In this assignment you will write a 1,500-2,000 word critical ethical analysis of an environment-related issue.
In order to ensure your success with the assignment there are mandatory steps in the development of the essay:
1) 11 October or preferably, earlier: submit prospective title, abstract, and initial sources. MANDATORY Email to course teaching assistant (or faculty if no TA) this title and a 100-200 word abstract that states what the issue is and, if you think you are ready, explains the type of argument you expect to make. Additionally, you will provide a list of at least five scholarly sources (not already assigned in class) that you will read and analyze that are pertinent to your chosen issue. By scholarly sources I mean university press books and articles in scholarly journals.* Some such journal articles can be found online but generally speaking, this will require library literature searches. Wikipedia and other internet sources are good for providing leads and for background, but for this assignment, you will need to draw on peer reviewed (high quality) sources.
Your professors will review and must sign off on your plans. To help you get started brainstorming, see list of possible critical essay topics.
2) 20 November: Last chance to present to your instructors a summary of the arguments in the above-mentioned sources. MANDITORY. These summaries may be in outline or narrative form. Like the weekly reading assignments, you should address these sorts of questions:
á What are the central argument(s)?
á How do the author(s) build their argument(s)?
á What evidence do they cite?
á What do the authors think is at stake?
á With whom are the authors in contention and why?
Your professors must sign off on this part of your assignment.
3) 23 November: last chance to turn in a draft of your paper for evaluation and suggestions. OPTIONAL. These should be emailed to Professor Taylor.
4) 30 November: Critical Essay is due. With it you must turn in your subject statement (#1, above) and your article summaries (#2, above), which have the signatures of one or more of the course professors on them, showing this part of the project has been completed. The penalty for not having done either of the first two steps is 10 points (each), or an entire grade.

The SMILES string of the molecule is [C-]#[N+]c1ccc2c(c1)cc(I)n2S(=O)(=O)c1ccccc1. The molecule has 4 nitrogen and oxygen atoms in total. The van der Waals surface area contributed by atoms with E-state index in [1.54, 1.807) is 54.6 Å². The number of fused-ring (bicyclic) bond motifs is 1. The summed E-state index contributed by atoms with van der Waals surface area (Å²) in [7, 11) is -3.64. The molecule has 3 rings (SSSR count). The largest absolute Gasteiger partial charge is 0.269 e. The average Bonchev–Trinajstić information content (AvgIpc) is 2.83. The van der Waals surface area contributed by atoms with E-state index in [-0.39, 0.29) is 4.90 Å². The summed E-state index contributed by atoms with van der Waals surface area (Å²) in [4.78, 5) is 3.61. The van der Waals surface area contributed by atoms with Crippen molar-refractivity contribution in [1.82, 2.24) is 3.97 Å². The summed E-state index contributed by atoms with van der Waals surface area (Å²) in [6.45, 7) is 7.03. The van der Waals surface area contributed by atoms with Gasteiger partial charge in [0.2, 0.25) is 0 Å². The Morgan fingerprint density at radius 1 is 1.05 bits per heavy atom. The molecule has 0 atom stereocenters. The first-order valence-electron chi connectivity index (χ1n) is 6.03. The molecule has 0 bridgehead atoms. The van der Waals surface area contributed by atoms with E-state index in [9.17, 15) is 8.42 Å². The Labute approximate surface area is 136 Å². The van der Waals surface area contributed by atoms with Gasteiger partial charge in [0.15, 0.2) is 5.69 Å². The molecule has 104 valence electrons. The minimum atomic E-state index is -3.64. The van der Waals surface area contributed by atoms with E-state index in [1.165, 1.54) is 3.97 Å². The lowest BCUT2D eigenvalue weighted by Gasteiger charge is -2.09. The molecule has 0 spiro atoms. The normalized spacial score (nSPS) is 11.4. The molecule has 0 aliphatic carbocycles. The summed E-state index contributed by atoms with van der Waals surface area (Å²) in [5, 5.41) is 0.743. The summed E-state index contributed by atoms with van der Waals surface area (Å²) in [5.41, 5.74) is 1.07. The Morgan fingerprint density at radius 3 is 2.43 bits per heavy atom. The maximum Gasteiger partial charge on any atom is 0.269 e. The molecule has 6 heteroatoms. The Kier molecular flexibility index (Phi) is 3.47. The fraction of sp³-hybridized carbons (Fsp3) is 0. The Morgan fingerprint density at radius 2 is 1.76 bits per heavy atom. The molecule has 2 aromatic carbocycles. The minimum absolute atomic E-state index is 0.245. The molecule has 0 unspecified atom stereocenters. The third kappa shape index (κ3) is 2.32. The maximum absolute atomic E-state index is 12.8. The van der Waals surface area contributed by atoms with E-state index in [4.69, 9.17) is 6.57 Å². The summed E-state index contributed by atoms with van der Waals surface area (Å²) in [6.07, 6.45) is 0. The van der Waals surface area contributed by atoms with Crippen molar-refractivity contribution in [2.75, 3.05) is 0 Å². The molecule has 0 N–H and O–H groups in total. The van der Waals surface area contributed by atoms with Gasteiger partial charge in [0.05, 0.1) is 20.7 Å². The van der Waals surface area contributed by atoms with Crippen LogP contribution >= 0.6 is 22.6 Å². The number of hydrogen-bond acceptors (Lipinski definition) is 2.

* AN IMPORTANT NOTE ON SOURCES AND FOOTNOTES OR ENDNOTES:
When you list scholarly sources, including in your final paper’s reference page, you can use any standard referencing style, including MLA (Modern Language Association), APA (American Psychological Association), Chicago (shorthand for the publication standard Chicago Manual of Style, which has forms close to MLA and close to the ‘author/date’ style of the APA). One must be very careful to consistently follow the format you choose. Suggestion: put the citation in the text, using the simple, author date style, like this: (Taylor 2010: 5). With this example, the author’s last name is followed by the date, a colon (or comma), then the page number(s), which is needed if the citation is for a direct quote. With this style, there are few if any footnotes or endnotes, and these are primarily for discursive purposes (elaborating points in the text), although they may include citations, as well as commentary. With this approach, and what is available at the convenient Chicago-Style Citation Quick Guide, you will have most if not everything you need to know to properly reference your paper. But one more thing: to save paper, make your papers single spaced and 12 pitch font, even if some style guide asks for double spaced text or a larger font (type character size).
Do not confuse the search engine names (Academic Source Premier, Business Search Premier, EBSCO) with article, journal, book titles. Whatever citation format you chose, your complete reference must include titles for the article and source (journal, book, magazine, newspaper, etc.), and page numbers for the entire article. Journal articles must also include volume numbers (and usually issue numbers also). Book titles must also include the publisher name and its location (City/State, sometimes Country if this is not obvious). Sources are italicized in most citation methods and articles are usually in quotes. You may include a URL if ths source is online, but this is not essential for sources traditional, printed sources.
Non-scholarly sources, such as magazines and newspapers and websites may be cited but the do not count as your required scholarly sources. With web sources, in text or a note, you should generally explain who the author(s) are because this helps readers to evaluate their credibility.
Summary: with journal articles and book chapters (and articles in magazines & newspapers) cite the author, article title, journal/magazine/newspaper title (usually in italics) (including volume and number if any), publication date, and pages. It is unnecessary to cite the search service but you may provide the URL (world wide web address). If a source is only found on the web, give the title, name of the website, URL, and date accessed (e.g., “accessed xx June 20xx”). Finally, do not fail to consult Bron Taylor's writing well guide, and perhaps as well, the other one at the bottom of your online syllabus.